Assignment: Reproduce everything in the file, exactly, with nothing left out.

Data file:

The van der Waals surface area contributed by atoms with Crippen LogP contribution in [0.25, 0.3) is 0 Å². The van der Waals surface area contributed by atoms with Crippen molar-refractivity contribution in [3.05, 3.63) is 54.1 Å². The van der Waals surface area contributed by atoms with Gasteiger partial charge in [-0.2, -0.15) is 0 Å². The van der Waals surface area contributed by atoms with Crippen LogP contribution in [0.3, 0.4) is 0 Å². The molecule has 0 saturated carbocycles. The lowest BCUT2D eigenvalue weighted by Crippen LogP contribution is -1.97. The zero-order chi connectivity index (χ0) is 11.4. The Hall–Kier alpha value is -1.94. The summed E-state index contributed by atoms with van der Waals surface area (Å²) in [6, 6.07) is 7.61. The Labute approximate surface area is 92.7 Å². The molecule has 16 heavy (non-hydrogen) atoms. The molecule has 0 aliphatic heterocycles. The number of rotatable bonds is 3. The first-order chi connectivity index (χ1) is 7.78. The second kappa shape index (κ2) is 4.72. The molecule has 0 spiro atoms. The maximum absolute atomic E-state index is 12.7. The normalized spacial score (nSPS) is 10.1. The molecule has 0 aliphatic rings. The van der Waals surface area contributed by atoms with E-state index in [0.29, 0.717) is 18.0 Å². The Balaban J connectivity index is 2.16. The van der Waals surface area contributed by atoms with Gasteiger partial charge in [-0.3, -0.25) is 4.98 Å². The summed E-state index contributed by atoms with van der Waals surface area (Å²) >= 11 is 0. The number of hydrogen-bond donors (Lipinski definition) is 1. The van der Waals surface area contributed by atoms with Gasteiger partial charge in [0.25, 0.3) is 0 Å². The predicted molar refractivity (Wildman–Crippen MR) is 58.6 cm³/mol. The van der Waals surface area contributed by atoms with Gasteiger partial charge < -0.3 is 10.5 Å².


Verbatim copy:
The van der Waals surface area contributed by atoms with Crippen LogP contribution in [0.25, 0.3) is 0 Å². The van der Waals surface area contributed by atoms with Crippen molar-refractivity contribution in [3.05, 3.63) is 54.1 Å². The van der Waals surface area contributed by atoms with Gasteiger partial charge in [-0.2, -0.15) is 0 Å². The van der Waals surface area contributed by atoms with Crippen LogP contribution in [0.3, 0.4) is 0 Å². The molecule has 0 saturated carbocycles. The lowest BCUT2D eigenvalue weighted by Crippen LogP contribution is -1.97. The zero-order chi connectivity index (χ0) is 11.4. The Hall–Kier alpha value is -1.94. The summed E-state index contributed by atoms with van der Waals surface area (Å²) in [6, 6.07) is 7.61. The Labute approximate surface area is 92.7 Å². The molecule has 16 heavy (non-hydrogen) atoms. The molecule has 0 aliphatic heterocycles. The number of rotatable bonds is 3. The first-order chi connectivity index (χ1) is 7.78. The second kappa shape index (κ2) is 4.72. The molecule has 0 spiro atoms. The maximum absolute atomic E-state index is 12.7. The normalized spacial score (nSPS) is 10.1. The molecule has 0 aliphatic rings. The van der Waals surface area contributed by atoms with E-state index in [0.29, 0.717) is 18.0 Å². The Balaban J connectivity index is 2.16. The van der Waals surface area contributed by atoms with Gasteiger partial charge in [-0.3, -0.25) is 4.98 Å². The summed E-state index contributed by atoms with van der Waals surface area (Å²) >= 11 is 0. The number of hydrogen-bond donors (Lipinski definition) is 1. The van der Waals surface area contributed by atoms with Gasteiger partial charge in [0.25, 0.3) is 0 Å². The predicted molar refractivity (Wildman–Crippen MR) is 58.6 cm³/mol. The van der Waals surface area contributed by atoms with Gasteiger partial charge < -0.3 is 10.5 Å².